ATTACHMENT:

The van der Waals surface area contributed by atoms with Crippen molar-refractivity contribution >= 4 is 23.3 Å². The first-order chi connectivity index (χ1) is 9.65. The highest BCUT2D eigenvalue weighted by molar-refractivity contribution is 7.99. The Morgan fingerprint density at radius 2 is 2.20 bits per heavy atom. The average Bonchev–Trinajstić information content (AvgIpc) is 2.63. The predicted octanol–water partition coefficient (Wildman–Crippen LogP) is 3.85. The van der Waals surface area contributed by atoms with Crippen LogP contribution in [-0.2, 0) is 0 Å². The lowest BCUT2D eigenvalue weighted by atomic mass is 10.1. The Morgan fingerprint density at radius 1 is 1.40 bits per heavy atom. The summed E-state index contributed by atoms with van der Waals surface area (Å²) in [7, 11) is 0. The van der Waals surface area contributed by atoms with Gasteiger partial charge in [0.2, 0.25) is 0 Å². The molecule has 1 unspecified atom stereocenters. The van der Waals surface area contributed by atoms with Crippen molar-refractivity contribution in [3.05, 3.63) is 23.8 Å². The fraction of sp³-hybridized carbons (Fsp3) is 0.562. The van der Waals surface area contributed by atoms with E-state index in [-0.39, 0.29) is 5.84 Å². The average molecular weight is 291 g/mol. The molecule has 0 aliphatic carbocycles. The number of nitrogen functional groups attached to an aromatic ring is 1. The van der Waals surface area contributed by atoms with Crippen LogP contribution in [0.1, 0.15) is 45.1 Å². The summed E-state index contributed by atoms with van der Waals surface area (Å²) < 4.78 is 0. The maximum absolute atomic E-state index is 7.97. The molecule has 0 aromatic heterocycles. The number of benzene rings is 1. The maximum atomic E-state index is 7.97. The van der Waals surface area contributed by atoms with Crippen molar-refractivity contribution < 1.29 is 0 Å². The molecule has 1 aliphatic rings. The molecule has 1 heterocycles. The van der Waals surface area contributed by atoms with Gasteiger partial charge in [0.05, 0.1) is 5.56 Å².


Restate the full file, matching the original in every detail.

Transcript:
The van der Waals surface area contributed by atoms with Crippen molar-refractivity contribution >= 4 is 23.3 Å². The first-order chi connectivity index (χ1) is 9.65. The highest BCUT2D eigenvalue weighted by molar-refractivity contribution is 7.99. The Morgan fingerprint density at radius 2 is 2.20 bits per heavy atom. The average Bonchev–Trinajstić information content (AvgIpc) is 2.63. The predicted octanol–water partition coefficient (Wildman–Crippen LogP) is 3.85. The van der Waals surface area contributed by atoms with Crippen LogP contribution in [-0.2, 0) is 0 Å². The lowest BCUT2D eigenvalue weighted by atomic mass is 10.1. The Morgan fingerprint density at radius 1 is 1.40 bits per heavy atom. The summed E-state index contributed by atoms with van der Waals surface area (Å²) in [7, 11) is 0. The van der Waals surface area contributed by atoms with Gasteiger partial charge in [0.2, 0.25) is 0 Å². The molecule has 1 unspecified atom stereocenters. The van der Waals surface area contributed by atoms with Crippen molar-refractivity contribution in [3.05, 3.63) is 23.8 Å². The fraction of sp³-hybridized carbons (Fsp3) is 0.562. The van der Waals surface area contributed by atoms with E-state index in [-0.39, 0.29) is 5.84 Å². The average molecular weight is 291 g/mol. The molecule has 0 aliphatic carbocycles. The number of nitrogen functional groups attached to an aromatic ring is 1. The van der Waals surface area contributed by atoms with Crippen LogP contribution in [0.1, 0.15) is 45.1 Å². The summed E-state index contributed by atoms with van der Waals surface area (Å²) < 4.78 is 0. The maximum absolute atomic E-state index is 7.97. The molecule has 0 aromatic heterocycles. The number of benzene rings is 1. The maximum atomic E-state index is 7.97. The van der Waals surface area contributed by atoms with Crippen molar-refractivity contribution < 1.29 is 0 Å². The molecule has 1 aliphatic rings. The molecule has 1 heterocycles. The van der Waals surface area contributed by atoms with Gasteiger partial charge in [0.05, 0.1) is 5.56 Å².